AUSTIN (KXAN) — The Austin City Council continues to try to find ways to improve the situation for the city’s homeless population. It’s had some successes but also failures as it struggles to make a meaningful difference.

Austin Mayor Steve Adler and others previously traveled to Seattle and Los Angeles to get a better understanding on how each city has approached its homelessness response. But within the state of Texas, homelessness is not just an Austin-specific issue.

Statewide, more than 27,000 people experience homelessness in Texas, according to updated data from January 2020 provided by the United States Interagency Council on Homelessness.

Of its total homeless population, more than 1,900 families, over 1,900 veterans in Texas experience homelessness, per USICH. Over 4,000 people are categorized as experiencing chronic homelessness, defined by USICH as people with a disability who are experiencing extensive or repeated cycles of homelessness.

As Austin city leaders look toward redressing its homelessness response, here are how four countries have helped minimize — and in some instances, nearly eradicated — homelessness.


Canada’s National Housing Strategy has allocated more than $70 billion to create safe and affordable housing for citizens. Canada’s community-based program initiative, Reaching Home, aims to minimize chronic homelessness nationally, with a targeted goal of 50% reduction by fiscal year 2027-28.

Other features denoted in the National Housing Strategy include construction investments for 125,000 new, affordable homes and reducing housing needs by 530,000 families.


Fewer than 5,000 people identified as homeless in Finland in late 2020, according to data released by the Housing Finance and Development Centre of Finland. From that dataset, there were 201 families and couples identified as homeless, and just over 1,000 people were reported as experiencing long-term homelessness.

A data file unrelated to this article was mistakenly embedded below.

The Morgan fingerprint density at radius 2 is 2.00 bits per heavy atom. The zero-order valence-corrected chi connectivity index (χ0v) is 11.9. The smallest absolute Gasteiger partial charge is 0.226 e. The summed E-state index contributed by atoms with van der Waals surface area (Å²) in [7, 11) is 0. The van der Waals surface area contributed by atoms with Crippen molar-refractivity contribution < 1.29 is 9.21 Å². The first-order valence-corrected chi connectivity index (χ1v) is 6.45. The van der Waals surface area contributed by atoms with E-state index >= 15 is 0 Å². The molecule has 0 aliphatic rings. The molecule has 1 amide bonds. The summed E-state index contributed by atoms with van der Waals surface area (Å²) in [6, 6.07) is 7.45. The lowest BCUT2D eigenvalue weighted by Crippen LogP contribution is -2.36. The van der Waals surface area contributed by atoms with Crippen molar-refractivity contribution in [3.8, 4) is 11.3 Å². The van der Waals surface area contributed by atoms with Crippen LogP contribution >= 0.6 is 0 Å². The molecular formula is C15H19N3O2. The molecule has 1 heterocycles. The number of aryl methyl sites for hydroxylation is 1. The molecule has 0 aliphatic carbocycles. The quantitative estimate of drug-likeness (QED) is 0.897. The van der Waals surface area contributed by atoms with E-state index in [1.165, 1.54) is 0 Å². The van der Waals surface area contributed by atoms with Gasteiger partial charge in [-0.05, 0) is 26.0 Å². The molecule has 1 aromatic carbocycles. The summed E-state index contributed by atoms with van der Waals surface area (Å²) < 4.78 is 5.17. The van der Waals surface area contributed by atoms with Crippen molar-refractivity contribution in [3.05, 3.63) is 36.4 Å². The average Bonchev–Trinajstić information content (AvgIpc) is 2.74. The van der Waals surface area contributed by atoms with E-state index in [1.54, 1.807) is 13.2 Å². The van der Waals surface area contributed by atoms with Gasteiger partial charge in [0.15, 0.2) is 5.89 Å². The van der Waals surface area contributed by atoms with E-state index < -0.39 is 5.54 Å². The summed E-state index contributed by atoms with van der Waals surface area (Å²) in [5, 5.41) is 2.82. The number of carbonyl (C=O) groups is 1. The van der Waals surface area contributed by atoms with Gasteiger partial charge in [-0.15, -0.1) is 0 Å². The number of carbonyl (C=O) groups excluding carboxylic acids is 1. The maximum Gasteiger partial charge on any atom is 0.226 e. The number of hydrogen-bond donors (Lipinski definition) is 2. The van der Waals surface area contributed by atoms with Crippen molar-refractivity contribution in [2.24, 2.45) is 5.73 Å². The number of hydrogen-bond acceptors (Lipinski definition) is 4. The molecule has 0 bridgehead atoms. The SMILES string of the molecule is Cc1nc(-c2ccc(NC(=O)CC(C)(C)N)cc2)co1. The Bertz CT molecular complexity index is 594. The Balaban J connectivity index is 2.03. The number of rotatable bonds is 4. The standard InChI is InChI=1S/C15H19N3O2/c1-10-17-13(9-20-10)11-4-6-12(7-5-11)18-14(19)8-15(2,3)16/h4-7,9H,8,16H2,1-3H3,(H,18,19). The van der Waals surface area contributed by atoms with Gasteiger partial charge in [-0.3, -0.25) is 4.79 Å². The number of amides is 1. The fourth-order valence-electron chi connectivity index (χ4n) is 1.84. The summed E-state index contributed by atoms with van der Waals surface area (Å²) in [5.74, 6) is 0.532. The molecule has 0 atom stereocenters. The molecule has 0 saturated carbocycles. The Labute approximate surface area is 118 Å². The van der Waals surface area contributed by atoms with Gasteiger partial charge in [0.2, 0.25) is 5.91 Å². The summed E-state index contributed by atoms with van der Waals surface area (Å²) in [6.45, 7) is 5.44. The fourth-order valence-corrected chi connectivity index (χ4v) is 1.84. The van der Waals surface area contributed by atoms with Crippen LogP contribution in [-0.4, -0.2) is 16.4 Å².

Finland’s housing efforts focus on permanent, long-term housing solutions as opposed to temporary shelter. Introduced in 2007, the Finnish Housing First Approach operates on a needs-based assessment to help provide resources, rehabilitation and work skills assistance.

“We will halve homelessness during the government term and eradicate homelessness within two government terms, in other words, by 2027.”

European Federation of National Organisations working with the Homeless, NOVEMBER 2020 REPORT

Finland’s Y-Foundation purchases flats and uses them to help provide housing for those experiencing homelessness, with permanent living flats featuring on-site staff to provide support and resources for tenants. Data from 2016 reported the Y-Foundation had nearly 7,000 apartments across 52 cities and municipalities.

National reports project an eradication of homelessness nationwide in 2027.


Japan’s national homelessness numbers hit a record low in 2021 with approximately 3,800 people identified as experiencing in homelessness, according to an April 2021 story reported by the Japan Times. The total figure marks a 4.2% decline from January 2020, per Japan’s Ministry of Health, Labor and Welfare.

Japan’s homelessness alleviation strategy includes a multifaceted approach of providing permanent housing, resources and community support to those without housing. The Tsukuroi Tokyo Fund is a major nonprofit organization based in Japan that oversees the allocation of these resources. The Fund also runs Tsukuroi House, an initiative that rehabilitates abandoned homes and rooms for homeless shelters.

“In Japan, the absolute number of the homeless declined by around 12% between 2018 and 2020.”

Organisation for Economic Co-operation and Development, May 2021 homeless population report


A 2019 Lee Kuan Yew School of Public Policy study marked the first substantial analysis into Singapore’s homelessness population, reporting “between 921 and 1,050 homeless people in Singapore.”

With a substantive number of those experiencing homelessness engaged in part-time or full-time employment, the Ministry of Social and Family Development unveiled the Partners Engaging and Empowering Rough Sleepers, or PEERS, Network in July 2019. PEERS unifies 26 different nonprofit and governmental agencies uses a multifaceted approach of providing both shelter and socialization resources.

The Ministry also launched crisis shelters for those experiencing chronic, life-threatening homelessness, and transitional shelters for those making their ways from shelter-less living to more stabilized housing. Approximately 300 people received assistance from Ministry-led programs between 2016-2018, per reports.